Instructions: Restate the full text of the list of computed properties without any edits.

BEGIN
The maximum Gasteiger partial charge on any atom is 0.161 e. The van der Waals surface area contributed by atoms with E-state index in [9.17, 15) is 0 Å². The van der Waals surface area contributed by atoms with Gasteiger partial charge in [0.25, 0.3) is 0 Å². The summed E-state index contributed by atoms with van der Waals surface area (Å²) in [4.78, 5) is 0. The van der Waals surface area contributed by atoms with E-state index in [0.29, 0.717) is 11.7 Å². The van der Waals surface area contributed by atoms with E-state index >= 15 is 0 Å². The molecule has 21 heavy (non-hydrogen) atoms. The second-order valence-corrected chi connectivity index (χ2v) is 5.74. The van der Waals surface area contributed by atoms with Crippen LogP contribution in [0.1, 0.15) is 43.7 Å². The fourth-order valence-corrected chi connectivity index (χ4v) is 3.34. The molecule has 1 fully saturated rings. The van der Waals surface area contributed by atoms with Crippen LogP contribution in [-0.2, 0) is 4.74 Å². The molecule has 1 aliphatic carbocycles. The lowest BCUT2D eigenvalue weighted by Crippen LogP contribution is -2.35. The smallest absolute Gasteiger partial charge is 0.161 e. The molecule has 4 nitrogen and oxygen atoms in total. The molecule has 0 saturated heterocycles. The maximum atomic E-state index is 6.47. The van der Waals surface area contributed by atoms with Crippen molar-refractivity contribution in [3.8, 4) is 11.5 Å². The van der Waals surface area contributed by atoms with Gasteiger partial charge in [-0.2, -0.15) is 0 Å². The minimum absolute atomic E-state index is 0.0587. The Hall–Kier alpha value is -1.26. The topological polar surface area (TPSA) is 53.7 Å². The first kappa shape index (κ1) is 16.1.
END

The maximum Gasteiger partial charge on any atom is 0.161 e. The van der Waals surface area contributed by atoms with E-state index in [9.17, 15) is 0 Å². The van der Waals surface area contributed by atoms with Gasteiger partial charge in [0.25, 0.3) is 0 Å². The summed E-state index contributed by atoms with van der Waals surface area (Å²) in [4.78, 5) is 0. The van der Waals surface area contributed by atoms with E-state index in [0.29, 0.717) is 11.7 Å². The van der Waals surface area contributed by atoms with E-state index >= 15 is 0 Å². The molecule has 21 heavy (non-hydrogen) atoms. The second-order valence-corrected chi connectivity index (χ2v) is 5.74. The van der Waals surface area contributed by atoms with Crippen LogP contribution in [0.1, 0.15) is 43.7 Å². The fourth-order valence-corrected chi connectivity index (χ4v) is 3.34. The molecule has 1 fully saturated rings. The van der Waals surface area contributed by atoms with Crippen LogP contribution in [-0.2, 0) is 4.74 Å². The molecule has 1 aliphatic carbocycles. The lowest BCUT2D eigenvalue weighted by Crippen LogP contribution is -2.35. The smallest absolute Gasteiger partial charge is 0.161 e. The molecule has 4 nitrogen and oxygen atoms in total. The molecule has 0 saturated heterocycles. The maximum atomic E-state index is 6.47. The van der Waals surface area contributed by atoms with Crippen molar-refractivity contribution in [3.8, 4) is 11.5 Å². The van der Waals surface area contributed by atoms with Gasteiger partial charge in [-0.2, -0.15) is 0 Å². The minimum absolute atomic E-state index is 0.0587. The Hall–Kier alpha value is -1.26. The topological polar surface area (TPSA) is 53.7 Å². The first kappa shape index (κ1) is 16.1.